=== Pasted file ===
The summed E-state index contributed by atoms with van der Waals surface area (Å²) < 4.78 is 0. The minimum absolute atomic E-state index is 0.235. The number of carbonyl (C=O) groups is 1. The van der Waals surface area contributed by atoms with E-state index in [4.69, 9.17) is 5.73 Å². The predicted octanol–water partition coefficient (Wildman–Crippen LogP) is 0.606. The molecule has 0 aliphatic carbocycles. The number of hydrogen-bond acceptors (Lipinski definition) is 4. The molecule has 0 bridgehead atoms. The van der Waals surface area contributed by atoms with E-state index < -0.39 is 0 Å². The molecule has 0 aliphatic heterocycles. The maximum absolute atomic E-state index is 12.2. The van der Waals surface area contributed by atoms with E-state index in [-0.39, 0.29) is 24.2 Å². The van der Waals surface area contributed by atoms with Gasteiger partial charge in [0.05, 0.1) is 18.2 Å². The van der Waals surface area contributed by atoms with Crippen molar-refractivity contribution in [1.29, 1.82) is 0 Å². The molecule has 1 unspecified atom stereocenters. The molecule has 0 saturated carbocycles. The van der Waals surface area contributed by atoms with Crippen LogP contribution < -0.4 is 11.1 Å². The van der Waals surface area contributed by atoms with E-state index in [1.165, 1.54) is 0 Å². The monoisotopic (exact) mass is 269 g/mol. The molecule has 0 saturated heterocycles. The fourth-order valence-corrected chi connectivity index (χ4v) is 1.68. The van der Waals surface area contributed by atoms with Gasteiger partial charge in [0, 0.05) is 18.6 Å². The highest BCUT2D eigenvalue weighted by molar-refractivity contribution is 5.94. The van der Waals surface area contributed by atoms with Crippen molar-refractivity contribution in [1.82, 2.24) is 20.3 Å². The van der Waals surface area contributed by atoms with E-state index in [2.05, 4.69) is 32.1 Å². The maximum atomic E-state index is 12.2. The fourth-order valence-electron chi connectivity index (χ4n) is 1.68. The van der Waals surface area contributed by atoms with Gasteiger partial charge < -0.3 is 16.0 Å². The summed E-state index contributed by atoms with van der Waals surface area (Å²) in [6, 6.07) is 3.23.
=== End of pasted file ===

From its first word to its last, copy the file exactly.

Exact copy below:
The summed E-state index contributed by atoms with van der Waals surface area (Å²) < 4.78 is 0. The minimum absolute atomic E-state index is 0.235. The number of carbonyl (C=O) groups is 1. The van der Waals surface area contributed by atoms with E-state index in [4.69, 9.17) is 5.73 Å². The predicted octanol–water partition coefficient (Wildman–Crippen LogP) is 0.606. The molecule has 0 aliphatic carbocycles. The number of hydrogen-bond acceptors (Lipinski definition) is 4. The molecule has 0 bridgehead atoms. The van der Waals surface area contributed by atoms with E-state index < -0.39 is 0 Å². The molecule has 0 aliphatic heterocycles. The maximum absolute atomic E-state index is 12.2. The van der Waals surface area contributed by atoms with E-state index in [-0.39, 0.29) is 24.2 Å². The van der Waals surface area contributed by atoms with Gasteiger partial charge in [0.05, 0.1) is 18.2 Å². The van der Waals surface area contributed by atoms with Crippen molar-refractivity contribution in [1.29, 1.82) is 0 Å². The molecule has 1 unspecified atom stereocenters. The molecule has 0 saturated carbocycles. The van der Waals surface area contributed by atoms with Crippen LogP contribution < -0.4 is 11.1 Å². The van der Waals surface area contributed by atoms with E-state index in [1.165, 1.54) is 0 Å². The monoisotopic (exact) mass is 269 g/mol. The molecule has 0 saturated heterocycles. The fourth-order valence-corrected chi connectivity index (χ4v) is 1.68. The van der Waals surface area contributed by atoms with Gasteiger partial charge in [0, 0.05) is 18.6 Å². The highest BCUT2D eigenvalue weighted by molar-refractivity contribution is 5.94. The van der Waals surface area contributed by atoms with Crippen molar-refractivity contribution in [1.82, 2.24) is 20.3 Å². The van der Waals surface area contributed by atoms with E-state index in [2.05, 4.69) is 32.1 Å². The maximum atomic E-state index is 12.2. The fourth-order valence-electron chi connectivity index (χ4n) is 1.68. The van der Waals surface area contributed by atoms with Gasteiger partial charge < -0.3 is 16.0 Å². The summed E-state index contributed by atoms with van der Waals surface area (Å²) in [6, 6.07) is 3.23.